A Phase I Study of Intravenous Decitabine in Combination With Arsenic Trioxide and Ascorbic Acid in Patients With Myelodysplastic Syndromes and Acute Myeloid Leukemia
Myelodysplastic syndromes (MDS) are hematological disorders characterized by ineffective
hematopoiesis. DNA hypomethylating agents such as decitabine have been shown to have
activity in this disorder by reversing the epigenetic mechanism of gene silencing.
Acute Myeloid Leukemia (AML) is a hematological disorder characterized by ineffective
hematopoiesis and malignant expansion of clonal myeloid cells. In elderly patients (≥ 60
years old), MDS commonly precedes the diagnosis of AML. Standard therapy for AML consists of
cytotoxic chemotherapy and is often followed with allogeneic stem cell transplantation.
Unfortunately, elderly patients are often unable to tolerate such aggressive therapy.
Arsenic has also shown activity in patients with MDS and AML though modulation of apoptosis
via increased oxidative stress. In preclinical modes, arsenic activity is related to the
production of radical oxygen species that damage mitochondria. Cellular glutathione acts as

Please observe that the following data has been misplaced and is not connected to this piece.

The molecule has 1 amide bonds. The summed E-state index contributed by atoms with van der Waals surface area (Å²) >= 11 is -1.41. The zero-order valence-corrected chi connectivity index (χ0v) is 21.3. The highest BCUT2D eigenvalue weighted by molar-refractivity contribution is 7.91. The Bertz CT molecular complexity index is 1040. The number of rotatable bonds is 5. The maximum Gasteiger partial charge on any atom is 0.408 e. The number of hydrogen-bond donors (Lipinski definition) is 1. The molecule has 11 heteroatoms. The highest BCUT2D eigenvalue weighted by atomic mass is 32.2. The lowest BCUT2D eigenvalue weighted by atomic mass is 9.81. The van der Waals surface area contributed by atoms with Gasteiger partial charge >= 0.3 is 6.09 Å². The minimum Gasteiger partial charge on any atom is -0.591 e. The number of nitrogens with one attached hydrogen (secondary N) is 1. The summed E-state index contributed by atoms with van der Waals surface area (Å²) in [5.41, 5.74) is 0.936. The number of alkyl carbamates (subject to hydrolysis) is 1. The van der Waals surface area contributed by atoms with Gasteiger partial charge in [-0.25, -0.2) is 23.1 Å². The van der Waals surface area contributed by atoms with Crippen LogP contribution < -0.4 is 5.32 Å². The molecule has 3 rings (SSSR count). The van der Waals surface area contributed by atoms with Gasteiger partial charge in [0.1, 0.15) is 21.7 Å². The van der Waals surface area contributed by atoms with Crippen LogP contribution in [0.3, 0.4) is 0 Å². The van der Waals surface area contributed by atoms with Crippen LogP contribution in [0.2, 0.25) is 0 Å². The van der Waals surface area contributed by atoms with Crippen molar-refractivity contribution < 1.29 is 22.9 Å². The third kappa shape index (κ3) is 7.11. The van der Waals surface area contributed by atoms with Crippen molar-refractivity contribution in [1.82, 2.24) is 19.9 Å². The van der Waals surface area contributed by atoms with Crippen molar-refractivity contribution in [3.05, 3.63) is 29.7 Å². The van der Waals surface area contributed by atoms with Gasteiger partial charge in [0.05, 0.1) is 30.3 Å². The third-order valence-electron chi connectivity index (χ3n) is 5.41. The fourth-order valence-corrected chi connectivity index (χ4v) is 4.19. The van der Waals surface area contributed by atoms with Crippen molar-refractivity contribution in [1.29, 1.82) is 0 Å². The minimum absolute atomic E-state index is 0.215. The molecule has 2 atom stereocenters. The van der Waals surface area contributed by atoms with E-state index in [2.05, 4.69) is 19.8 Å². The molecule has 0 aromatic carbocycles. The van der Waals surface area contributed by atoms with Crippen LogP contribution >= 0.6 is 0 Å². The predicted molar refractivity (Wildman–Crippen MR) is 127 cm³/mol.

a cellular antioxidant and can be depleted with the vitamin ascorbic acid which increases
intracellular oxidative stress and sensitivity to arsenic trioxide induced apoptosis.
We are studying the combination of decitabine, arsenic trioxide and ascorbic acid, two
primary agents and one vitamin all with different mechanisms of action in order to improve
the response rate in patients with MDS and AML. This is an open-label, single-arm,
single-center, dose escalation Phase I trial of decitabine, arsenic trioxide and ascorbic
acid in patients with MDS, either de novo or secondary, fitting any of the FAB
classifications and AML.
Allocation: Non-Randomized, Endpoint Classification: Safety/Efficacy Study, Intervention Model: Single Group Assignment, Masking: Open Label, Primary Purpose: Treatment
To define the maximum tolerated dose and dose-limiting toxicities during four cycles of combination decitabine, arsenic trioxide and ascorbic acid in patients with myelodysplastic syndromes (MDS) previously untreated with hypomethylating agents.
4 months after the final patient on the final cohort starts treatment
Ravi Vij, M.D.
United States: Food and Drug Administration
07-0916 / 201011797
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